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What it takes to be a U.S Coast Guard


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Brandon is a hero like many others, but he isn’t just anyone. He was one of the many who was lucky enough to be called a United States Coast Guard. Like any Coast Guard, he wanted to help people and make them feel like life is a blessing and that everyone deserves a second chance to live even if it meant that their lives had to flash in front of their eyes first. What you probably didn’t know that not only is he now a veteran but also an amazing brother as well.

About 10 years ago, after Brandon graduated from Mount Baker High School; he decided to go and join the Coast Guard. His reasons were simple; he wanted a free education along with the honor he wanted with being a savior to people that needed it the most. Independence was also a main reason in entering, because he was always kind of anti-social and never had the best emotional strength growing up. His goal was to build himself up emotionally and mentally to become a better person and that is just what he did.

Boot camp was the most difficult part in training. Since he was never a great swimmer to begin with, pool time was a great struggle. His determination took control over his body, and every single second he had to hold his breath was like a thousand knives stabbing into his lungs but he overcame the pain, remembering that his victims would be feeling the same way if they were stranded in the Ocean. He told me that he had already improved himself 40% and that he was trying to see how much more he could achieve. The hardest part for him knowing that he had a pregnant wife at home that would soon enough become a mother of three, and he had to support them.

After long months of hard work, he was finally officially considered a Coast Guard and go to choose his path in which he wanted to follow. He decided to be part of the Search and Rescue team. There, he had to jump out of helicopters and off of boats to save his victims in need. God only knew that he was risking his own life as well as the lives of the people he was trying to save but that never once stopped him. Brandon’s mental health sadly began to sink though, this happened after he began pulling dead bodies out of the water. At first he said “oh they are just dead people but I was wrong… Dead people are the best way to describe it” I quickly learned that what he said was true and that “Dead People” was a nice way of saying it. He began explaining to me how most of the time he’d pull bodies that has been in the ocean for a few days or weeks. It got so bad that some of them weren’t even bodies anymore, but a saggy corpse found in multiple pieces floating in the water. The worst part was that most of these people were children that had either drowned or got in boat accidents.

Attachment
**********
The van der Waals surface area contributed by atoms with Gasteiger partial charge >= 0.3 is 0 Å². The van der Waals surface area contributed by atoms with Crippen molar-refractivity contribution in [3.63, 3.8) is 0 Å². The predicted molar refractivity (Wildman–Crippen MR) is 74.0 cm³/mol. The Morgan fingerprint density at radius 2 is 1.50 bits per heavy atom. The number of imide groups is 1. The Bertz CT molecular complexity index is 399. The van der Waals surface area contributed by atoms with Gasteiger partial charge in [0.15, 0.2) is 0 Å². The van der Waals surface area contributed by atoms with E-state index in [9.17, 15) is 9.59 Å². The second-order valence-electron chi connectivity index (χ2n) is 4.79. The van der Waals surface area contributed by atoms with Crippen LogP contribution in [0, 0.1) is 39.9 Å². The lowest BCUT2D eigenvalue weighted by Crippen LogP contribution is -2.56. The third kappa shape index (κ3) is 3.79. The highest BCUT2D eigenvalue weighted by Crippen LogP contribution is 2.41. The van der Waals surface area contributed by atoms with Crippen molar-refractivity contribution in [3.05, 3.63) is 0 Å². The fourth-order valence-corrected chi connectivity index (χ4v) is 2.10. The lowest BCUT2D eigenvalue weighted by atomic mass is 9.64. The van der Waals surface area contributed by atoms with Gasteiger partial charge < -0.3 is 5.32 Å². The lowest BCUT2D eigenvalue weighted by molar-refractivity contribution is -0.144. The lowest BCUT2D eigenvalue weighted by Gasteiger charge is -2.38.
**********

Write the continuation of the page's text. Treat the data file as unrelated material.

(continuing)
Things really went downhill from there, at that time his children were age’s newborn, three and five. Comprehending that he couldn’t even look at his children because all he saw when he looked at him were the dead corpses he had pulled out months before. Shortly after, he had decided that Search and Rescue wasn’t the best spot for him in the Coast Guard. He had talked to his chief about what else he could do and there were open spots for being a cop. Brandon decided that’s what he wanted to do. The transformation made a huge difference in my brother’s life and helped him build up his mental strength again. He learned how to drive a giant boat and drive out in the middle of the oceans and be a assisting with saving people by listening to the radio and alerting his fellow Rescue Crew.

It was nice to finally see a smile on his face when he was talking about his achievement of being a USCG Cop. I’m glad he shared his story with me because I not only learned things about what it means to be a coast Guard, but a lot about my big brother himself. He is now living at home with his wife and three kids in Lynden, Washington. Brandon still helps people today by teaching young troubled kids Mixed Martial Arts and helping them build up their mental strength; he is truly an American hero.




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